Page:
For CCA Educators: Getting Started with UDL
Because everyone learns differently.
At first blush, the idea of applying Universal Design for Learning principles to teaching in an art and design school might seem like a no-brainer--or at least redundant. Don't we do this already? Every course in our curriculum is developed with an awareness of multimodal communication, in other words, of the ways people throughout history and across disciplines have composed their ideas and engaged audiences through all kinds of media and contexts.
Yes, intuitively, we get it: students connect to materials as unique individuals. But in the classroom, we are more likely to default to teaching the way we were taught and to approaching learners as novice versions of ourselves.
So let's return to this concept with beginner's mind; let's pause and approach it from scratch.
What is Universal Design for Learning?
In a nutshell, UDL is a framework for connecting with learners in as many ways as possible, because everyone learns differently. It sounds familiar because it is rooted in the Universal Design movement--the concept and ethic of designing accessibility into a space or product from the very beginning rather than expecting to adapt it later for those who, for physiological or other reasons, might struggle to enter or use it. Universal Design is proactively inclusive.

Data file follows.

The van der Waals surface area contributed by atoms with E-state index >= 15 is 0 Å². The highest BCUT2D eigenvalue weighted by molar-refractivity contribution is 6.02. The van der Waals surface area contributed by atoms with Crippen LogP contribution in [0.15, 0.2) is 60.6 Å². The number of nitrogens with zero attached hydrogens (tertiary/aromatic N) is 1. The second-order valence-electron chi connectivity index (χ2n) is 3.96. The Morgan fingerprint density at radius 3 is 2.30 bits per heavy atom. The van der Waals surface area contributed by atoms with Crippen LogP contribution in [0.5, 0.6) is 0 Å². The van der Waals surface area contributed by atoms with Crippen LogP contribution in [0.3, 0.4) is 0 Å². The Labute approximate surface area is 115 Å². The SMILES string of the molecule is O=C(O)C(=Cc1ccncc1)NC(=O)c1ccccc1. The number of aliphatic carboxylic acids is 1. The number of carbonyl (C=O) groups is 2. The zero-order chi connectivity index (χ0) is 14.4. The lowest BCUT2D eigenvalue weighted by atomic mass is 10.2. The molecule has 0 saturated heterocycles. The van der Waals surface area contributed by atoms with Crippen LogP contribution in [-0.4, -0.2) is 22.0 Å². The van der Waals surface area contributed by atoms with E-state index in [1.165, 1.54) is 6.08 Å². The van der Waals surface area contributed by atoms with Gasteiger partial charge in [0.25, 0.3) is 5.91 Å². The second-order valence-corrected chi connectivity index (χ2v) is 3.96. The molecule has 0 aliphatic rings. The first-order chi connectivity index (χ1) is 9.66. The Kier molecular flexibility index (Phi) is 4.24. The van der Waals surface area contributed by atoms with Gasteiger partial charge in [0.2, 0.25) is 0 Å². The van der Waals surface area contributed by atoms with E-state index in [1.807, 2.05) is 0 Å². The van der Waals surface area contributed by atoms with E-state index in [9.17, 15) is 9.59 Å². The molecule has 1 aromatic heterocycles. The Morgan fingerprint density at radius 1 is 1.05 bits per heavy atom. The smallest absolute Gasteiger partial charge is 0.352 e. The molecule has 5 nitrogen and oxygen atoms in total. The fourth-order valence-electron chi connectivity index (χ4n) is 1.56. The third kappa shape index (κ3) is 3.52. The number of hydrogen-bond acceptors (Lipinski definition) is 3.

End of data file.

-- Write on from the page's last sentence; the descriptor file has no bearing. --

Education researchers at the Center for Applied Special Technology (CAST) drew upon these principles, along with advances in educational technology, to develop Universal Design for Learning. Although UDL pedagogies often incorporate digital tools (such as close-captioned videos and speech-to-text apps), technology is not strictly essential to UDL; there are, of course, many ways to engage learners. UDL simply challenges us to broaden our repertoire. Likewise, while UDL is often discussed as a way to support students with diagnosed learning disabilities, we would be shortsighted to view UDL as merely a form of "learning accommodation." After all, Universal Design is about weaving inclusiveness and accessibility into everyone's experience.
Ultimately, Universal Design for Learning is just good, flexible teaching.
How Do We Integrate UDL into Our Courses & Programs?
If you are starting with an existing course, or if you are new to UDL, my answer is: incrementally. Take one assignment that students seem to be struggling with (or one concept you've found challenging to teach) and begin experimenting with ways to incorporate the main UDL guidelines:
- Provide multiple means of engagement > the "why" of their learning
- Provide multiple means of representation > the "what" of learning
- Provide multiple means of action and expression > the "how" of learning
Curious to see what UDL looks like across the curriculum? The CAST website hosts a free sandbox-style UDL Studio where K-12 and post-secondary educators from many disciplines share their ongoing experiments making UDL-informed modules--some great, some still works-in-progress. For a deeper dive into the research behind UDL and more detailed explanations of specific methods to explore in your own pedagogy, the CAST UDL Research Evidence page is a good place to begin.
by brooke hessler | learning resource center | email@example.com